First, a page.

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Data for Social Good Case Study: VAMPIRE, Pulse Lab Jakarta

Author: Kendra Schreiner
Published Date: 12 July 2018

About. Global Pulse is the UN’s flagship innovation on data innovation for social good. Its mission is to accelerate discovery, development and scaled adoption of big data innovation for sustainable development and humanitarian action. This includes  promoting awareness of the opportunities big data presents, forging public-private data partnerships, generating analytical tools and approaches through its network of Pulse Labs, and driving adoption of innovations across the UN around the world.

Pulse Lab Jakarta (PLJ) combines data science and social research to help make sense of the interconnected, interdependent, and complex world. The Lab is a joint initiative of the United Nations and the Government of Indonesia, via United Nations Global Pulse and the Ministry of National Development and Planning (Bappenas) respectively. PLJ is closing information gaps in the development and humanitarian sectors through the adoption of Big Data, real-time analytics and artificial intelligence.

Development of VAMPIRE. Responding to the challenges which the 2015 El Niño-induced drought placed on Indonesian communities, PLJ partnered with the World Food Programme and the Food and Agriculture Organisation to develop a tool to provide near real-time analysis on the impact, known as VAMPIRE (Vulnerability Analysis Monitoring Platform for Impact of Regional Events). The tool provides map-based visualisations of climate hazards to show the extent of drought affected areas, impact on agriculture, and communities at risk. VAMPIRE identifies priority areas directly or indirectly affected by the impacts of El Niño and other climate anomalies to better direct assistance.

Other Partners. The tool is embedded into the situation room of the Executive Office of the President of the Republic of Indonesia.

The VAMPIRE project  is funded through contributions from the Governments of Australia and Germany.

Role of Philanthropy. PLJ has many 'data philanthropy' partners who donate their data. Partners have included OLX Indonesia, Twitter, and PT Jasa Marga (Indonesia Highway Corp.), who all shared selected anonymised datasets for PLJ to research.

Context and  challenges faced:

  • Several rural communities were still vulnerable to food insecurity in 2015.
  • Bringing together data on rainfall anomalies and food security was slow and not in real-time, hampering its usefulness for interventions.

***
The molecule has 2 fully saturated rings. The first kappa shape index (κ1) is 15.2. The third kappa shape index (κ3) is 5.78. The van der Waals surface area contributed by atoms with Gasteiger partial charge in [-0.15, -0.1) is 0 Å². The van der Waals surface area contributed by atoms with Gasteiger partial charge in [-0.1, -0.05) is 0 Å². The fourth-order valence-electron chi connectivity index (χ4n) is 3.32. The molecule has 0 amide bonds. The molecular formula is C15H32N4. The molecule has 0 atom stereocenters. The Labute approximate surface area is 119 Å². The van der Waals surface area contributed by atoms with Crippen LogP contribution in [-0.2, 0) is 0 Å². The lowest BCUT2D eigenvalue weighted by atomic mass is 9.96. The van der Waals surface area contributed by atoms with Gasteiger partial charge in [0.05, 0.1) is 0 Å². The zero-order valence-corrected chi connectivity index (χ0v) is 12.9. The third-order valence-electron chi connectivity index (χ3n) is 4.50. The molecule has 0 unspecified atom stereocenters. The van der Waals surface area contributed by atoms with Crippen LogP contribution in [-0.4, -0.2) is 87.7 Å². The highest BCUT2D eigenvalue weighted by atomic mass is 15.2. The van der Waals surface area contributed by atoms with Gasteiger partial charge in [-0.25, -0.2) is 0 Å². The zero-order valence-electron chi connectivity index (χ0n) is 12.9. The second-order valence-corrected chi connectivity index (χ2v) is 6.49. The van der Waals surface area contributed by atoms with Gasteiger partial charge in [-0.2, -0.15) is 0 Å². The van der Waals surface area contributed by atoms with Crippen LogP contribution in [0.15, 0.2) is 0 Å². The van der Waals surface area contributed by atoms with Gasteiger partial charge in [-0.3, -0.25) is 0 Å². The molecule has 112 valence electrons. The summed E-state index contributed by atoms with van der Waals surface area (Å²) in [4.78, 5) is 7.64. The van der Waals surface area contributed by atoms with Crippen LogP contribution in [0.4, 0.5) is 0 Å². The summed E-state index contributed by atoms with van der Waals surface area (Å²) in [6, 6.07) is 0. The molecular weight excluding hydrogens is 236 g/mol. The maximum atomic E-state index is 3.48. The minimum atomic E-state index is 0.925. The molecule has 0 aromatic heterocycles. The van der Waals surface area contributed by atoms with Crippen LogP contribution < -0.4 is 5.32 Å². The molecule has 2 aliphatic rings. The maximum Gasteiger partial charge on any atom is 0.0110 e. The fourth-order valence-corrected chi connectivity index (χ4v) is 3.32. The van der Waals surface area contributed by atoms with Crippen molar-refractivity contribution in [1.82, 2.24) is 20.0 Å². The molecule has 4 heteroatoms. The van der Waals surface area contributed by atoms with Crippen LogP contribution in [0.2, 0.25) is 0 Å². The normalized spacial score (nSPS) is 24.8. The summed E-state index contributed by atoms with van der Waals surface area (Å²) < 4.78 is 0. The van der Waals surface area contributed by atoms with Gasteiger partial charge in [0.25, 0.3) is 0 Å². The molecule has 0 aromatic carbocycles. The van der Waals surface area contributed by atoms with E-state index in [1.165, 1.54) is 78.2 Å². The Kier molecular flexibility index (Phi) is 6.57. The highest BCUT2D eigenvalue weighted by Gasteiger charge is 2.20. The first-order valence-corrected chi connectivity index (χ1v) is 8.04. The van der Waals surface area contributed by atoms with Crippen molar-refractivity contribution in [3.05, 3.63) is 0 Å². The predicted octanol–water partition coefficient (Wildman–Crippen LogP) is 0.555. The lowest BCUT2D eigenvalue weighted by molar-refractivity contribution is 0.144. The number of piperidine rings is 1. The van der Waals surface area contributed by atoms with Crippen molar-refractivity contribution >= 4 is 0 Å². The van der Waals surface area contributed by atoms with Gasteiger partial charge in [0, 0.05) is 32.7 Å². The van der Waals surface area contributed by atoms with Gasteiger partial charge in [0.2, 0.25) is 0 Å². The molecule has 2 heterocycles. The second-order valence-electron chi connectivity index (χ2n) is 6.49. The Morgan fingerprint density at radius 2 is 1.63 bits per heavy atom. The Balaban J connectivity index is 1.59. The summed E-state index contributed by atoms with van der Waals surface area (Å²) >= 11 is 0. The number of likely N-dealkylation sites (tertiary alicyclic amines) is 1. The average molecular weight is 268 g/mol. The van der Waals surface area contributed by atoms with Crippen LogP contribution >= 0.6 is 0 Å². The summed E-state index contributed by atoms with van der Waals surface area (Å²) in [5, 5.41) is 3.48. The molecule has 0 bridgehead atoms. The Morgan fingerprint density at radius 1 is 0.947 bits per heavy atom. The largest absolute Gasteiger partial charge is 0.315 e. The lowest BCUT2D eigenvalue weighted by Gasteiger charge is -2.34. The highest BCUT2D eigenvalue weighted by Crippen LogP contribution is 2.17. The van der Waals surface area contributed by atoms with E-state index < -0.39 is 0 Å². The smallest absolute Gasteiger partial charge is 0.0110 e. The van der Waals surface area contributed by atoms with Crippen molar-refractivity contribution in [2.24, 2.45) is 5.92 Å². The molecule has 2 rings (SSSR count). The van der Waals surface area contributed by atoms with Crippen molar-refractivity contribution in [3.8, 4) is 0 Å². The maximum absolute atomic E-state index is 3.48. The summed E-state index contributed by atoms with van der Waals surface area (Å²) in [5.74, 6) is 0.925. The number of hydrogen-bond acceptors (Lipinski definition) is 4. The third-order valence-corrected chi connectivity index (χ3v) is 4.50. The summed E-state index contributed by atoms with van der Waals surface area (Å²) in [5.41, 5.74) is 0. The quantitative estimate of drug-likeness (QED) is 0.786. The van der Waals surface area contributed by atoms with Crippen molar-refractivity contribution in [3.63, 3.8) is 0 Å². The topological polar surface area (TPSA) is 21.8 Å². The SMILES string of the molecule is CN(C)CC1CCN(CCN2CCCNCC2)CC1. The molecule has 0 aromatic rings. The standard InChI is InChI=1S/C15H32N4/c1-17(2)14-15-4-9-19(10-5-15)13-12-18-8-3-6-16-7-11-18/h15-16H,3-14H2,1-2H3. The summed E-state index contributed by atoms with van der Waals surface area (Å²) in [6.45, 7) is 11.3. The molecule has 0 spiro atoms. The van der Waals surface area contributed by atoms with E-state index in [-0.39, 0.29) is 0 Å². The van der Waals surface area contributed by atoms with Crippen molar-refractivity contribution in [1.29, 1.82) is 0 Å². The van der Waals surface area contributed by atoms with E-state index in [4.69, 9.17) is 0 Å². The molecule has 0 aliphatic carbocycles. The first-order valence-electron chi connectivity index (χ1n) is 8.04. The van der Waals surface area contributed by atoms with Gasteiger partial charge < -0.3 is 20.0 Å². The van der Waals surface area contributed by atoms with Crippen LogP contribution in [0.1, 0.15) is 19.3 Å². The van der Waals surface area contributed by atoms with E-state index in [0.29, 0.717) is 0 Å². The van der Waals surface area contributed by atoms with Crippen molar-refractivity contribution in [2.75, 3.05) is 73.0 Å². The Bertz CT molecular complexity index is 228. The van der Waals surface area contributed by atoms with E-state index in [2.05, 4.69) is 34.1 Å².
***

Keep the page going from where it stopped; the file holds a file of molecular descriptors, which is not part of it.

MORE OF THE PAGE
• Due to climate change, extreme weather events are becoming increasingly common in Asia.

The Data. Vampire utilises several sources of data, including population, household food security, rainfall anomaly, national socio-economic, standardised precipitation, and vegetation health. The multi-tier tool fuses several databases into three layers:

1) Baseline layer - shows the percentage and distribution of poor, agriculture-dependent populations and the communities at risk of food insecurity.

2) Climate layer - presents the rainfall quantity in a period compared to long-term averages at that time of year, as well as information on vegetation health to understand the extent of agricultural drought.

3) Impact layer - displays correlations between the Climate and Baseline layers and identifies priority areas for support programmes based on vulnerability.

Future developments in the pipeline include adding insights from mobile phone data to provide additional information on the displacement of communities affected by climate events. Also closing the information loop, by issuing text message alerts to notify potentially affected populations of risks is a priority.

Impact and Scale. The Government of Indonesia has used VAMPIRE to measure drought impact and identify fire risks in vulnerable communities. It has also developed the platform further within its systems to estimate the impact of past government programmes as part of their regular monitoring and oversight.

In addition to drought, flood impact analysis has been added; floods can now be estimated six days in advance, including the risk to crops and populations.

Following success in Indonesia, the platform scaled up to Sri Lanka - called PRISM (Platform for Real-time Information Situation Monitoring) and is being used by the Ministry of Disaster Management. This was more than just a transfer of tech, but a contextualisation of the tool to the specific context, adding several improvements. WFP and PLJ is also in talks with the Government and UN Country Team in Papua New Guinea to establish a version there and are in the process of making the tool open source to enable uptake elsewhere.

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This case study is part of a larger project on the role of philanthropy in using data to solve complex problems. A global scan highlights many initiatives using data for good, the main methods, how philanthropy is engaging, and the challenges faced. 

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For questions or comments, contact Jordan.Junge@socialinnovationexchange.org